6. Some form or EU basic law, or constitution (maybe with a less provocative name), designed to limit powers. Strong institutional arrangements to enforce limits on powers, and prevent centralist drift. This can be very difficult as US experience shows, but let the EU adopt more and stronger measures to prevent such drift.

7. A completion of the internal market to eliminate all barriers to trade, particularly with regard to contracting out of public services and cross border entry into ‘professional’ and ‘skilled employment’. The least onerous regulations of any nation to be the de facto regulation across all nations.

8. Internal market to be accompanied by equivalent (or near as possible) opening up to non-EU competition. Maybe there should be a law to bring this in within 10 years.

9. Tax competition to be allowed and encouraged.

10. The Euro, if it survives and I presume it will, to be optional for new EU countries, and to be based on a relatively clear set of enforceable restraints on debts and borrowing, and bail out conditions, with a presumption against bail out of private financial institutions, except as a genuine last resort.

10. Other big European projects, to be based on opt ins and coalitions of willing governments, not enforced uniformity.

11. Laws and institutions to be based on restraint of new regulations, with very robust tests regarding economic costs, before formulation, and certainly before enactment.

I do not make any claim to expertise on EU institutions and I recognise that not all the above are easy to combine. However, discussion of the EU has too long been the preserve of a few who understand its structures, and all political associations have some tensions within their institutions and constitutional arrangements. In any case, I offer these proposals as a stimulation to discussion, not as a prediction of where the EU is going.

9 Responses to “Liberalising the European Union”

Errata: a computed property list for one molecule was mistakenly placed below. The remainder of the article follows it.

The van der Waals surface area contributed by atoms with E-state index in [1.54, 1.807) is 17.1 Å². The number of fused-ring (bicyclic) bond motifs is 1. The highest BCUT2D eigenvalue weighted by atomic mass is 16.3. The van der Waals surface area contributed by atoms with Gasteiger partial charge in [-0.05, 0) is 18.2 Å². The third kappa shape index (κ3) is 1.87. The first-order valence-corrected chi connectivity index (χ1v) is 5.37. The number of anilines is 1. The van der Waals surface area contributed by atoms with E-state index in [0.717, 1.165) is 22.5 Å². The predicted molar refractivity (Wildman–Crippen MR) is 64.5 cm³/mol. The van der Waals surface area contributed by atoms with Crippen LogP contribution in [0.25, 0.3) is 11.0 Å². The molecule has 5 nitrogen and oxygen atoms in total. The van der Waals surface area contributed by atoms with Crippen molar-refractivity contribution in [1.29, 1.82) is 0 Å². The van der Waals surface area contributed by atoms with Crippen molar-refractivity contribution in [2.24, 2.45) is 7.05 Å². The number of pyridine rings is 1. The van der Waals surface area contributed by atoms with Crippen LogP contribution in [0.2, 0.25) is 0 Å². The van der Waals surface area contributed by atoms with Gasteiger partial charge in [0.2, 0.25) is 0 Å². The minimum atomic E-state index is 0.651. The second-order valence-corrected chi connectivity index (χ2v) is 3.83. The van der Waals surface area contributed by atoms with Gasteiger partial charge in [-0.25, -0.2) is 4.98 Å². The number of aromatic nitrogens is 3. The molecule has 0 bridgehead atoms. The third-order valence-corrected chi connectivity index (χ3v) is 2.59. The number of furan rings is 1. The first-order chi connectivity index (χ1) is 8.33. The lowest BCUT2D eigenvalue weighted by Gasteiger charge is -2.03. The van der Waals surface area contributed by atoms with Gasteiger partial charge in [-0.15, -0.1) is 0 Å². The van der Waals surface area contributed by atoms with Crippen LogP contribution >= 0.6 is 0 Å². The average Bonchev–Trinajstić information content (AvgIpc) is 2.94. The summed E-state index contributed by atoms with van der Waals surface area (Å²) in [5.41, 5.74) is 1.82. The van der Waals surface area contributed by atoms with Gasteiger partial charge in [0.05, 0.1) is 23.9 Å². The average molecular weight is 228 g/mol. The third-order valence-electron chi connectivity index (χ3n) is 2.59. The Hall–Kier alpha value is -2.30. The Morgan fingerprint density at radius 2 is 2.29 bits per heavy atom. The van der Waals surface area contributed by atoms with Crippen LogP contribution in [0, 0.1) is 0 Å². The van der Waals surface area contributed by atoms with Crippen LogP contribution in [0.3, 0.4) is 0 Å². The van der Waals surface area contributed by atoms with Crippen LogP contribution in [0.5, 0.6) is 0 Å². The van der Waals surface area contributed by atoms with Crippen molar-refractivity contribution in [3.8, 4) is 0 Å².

1. Richard Says:

    And I thought Liberals favoured decentralising power. Yet here you call for a political union.


  2. Barry Stocker Says:

    Richard the EU is a political union already, and I’m recommending reducing the powers of the centre. Frankly your comment makes no contribution whatsoever to any debate. In any case, it is completely false to say that liberals only recommend decentralisation. If that was the case liberalism would just mean anarchism, i.e. the abolition of all state authority. Clearly liberalism is not the same thing as anarchism, and clearly liberals look for varying mixtures of centralisaitıon and decentralisation, debating the right mix, so again your comment makes no sense and contributes nothing to any debate.


  3. Richard Says:

    Why does the centre have to be at a European level though? I just find it interesting that most libertarians/classical liberals I come across are not very keen on the EU yet Liberal Vision takes the opposite approach.

    The higher up power is centralised, the less control people lower down the chain have. It’s much harder to reduce the power of the centre if the centre is further away from you.


  4. Barry Stocker Says:

    The existence of a political union assists in the enforcement of laws regarding free trade as Adam Smith and other Scottish Enlightenment liberals recognised with regard to union between Scotland and England, the erosion of old local restraints on free trade between localities and in Adam Smith’s case with regard to the free trade benefits of continent wide ‘empires’. It also lessens the risk of violence within that union, which is Germany and France wished to form such a union after WWII, beginning through an iron and steel trade union with a central authority

    The logic you are employing is still that the higher central authority must be bad from a liberal point of view, which still leaves a logic in which still authority should be abolished above the most local. Even from an anarchist point of view there could be a European union, presuming it was purely voluntary for individuals across Europe and did not prevent individuals from belonging to separate parallel law enforcement agencies.


  5. Richard Says:

    Why do there need to be laws to enforce free trade? If nations believe in free trade they simply have to abolish their own tariffs. If they do not wish to then why should they be compelled to? Let them suffer the error of their ways. At the moment the EU compels us to put tariffs on goods from outside the EU. If we were free of the EU we could abolish all tariffs and restrictions on trade. If the EU decided to put tariffs up against British goods they would simply be harming their own consumers.


  6. Barry Stocker Says: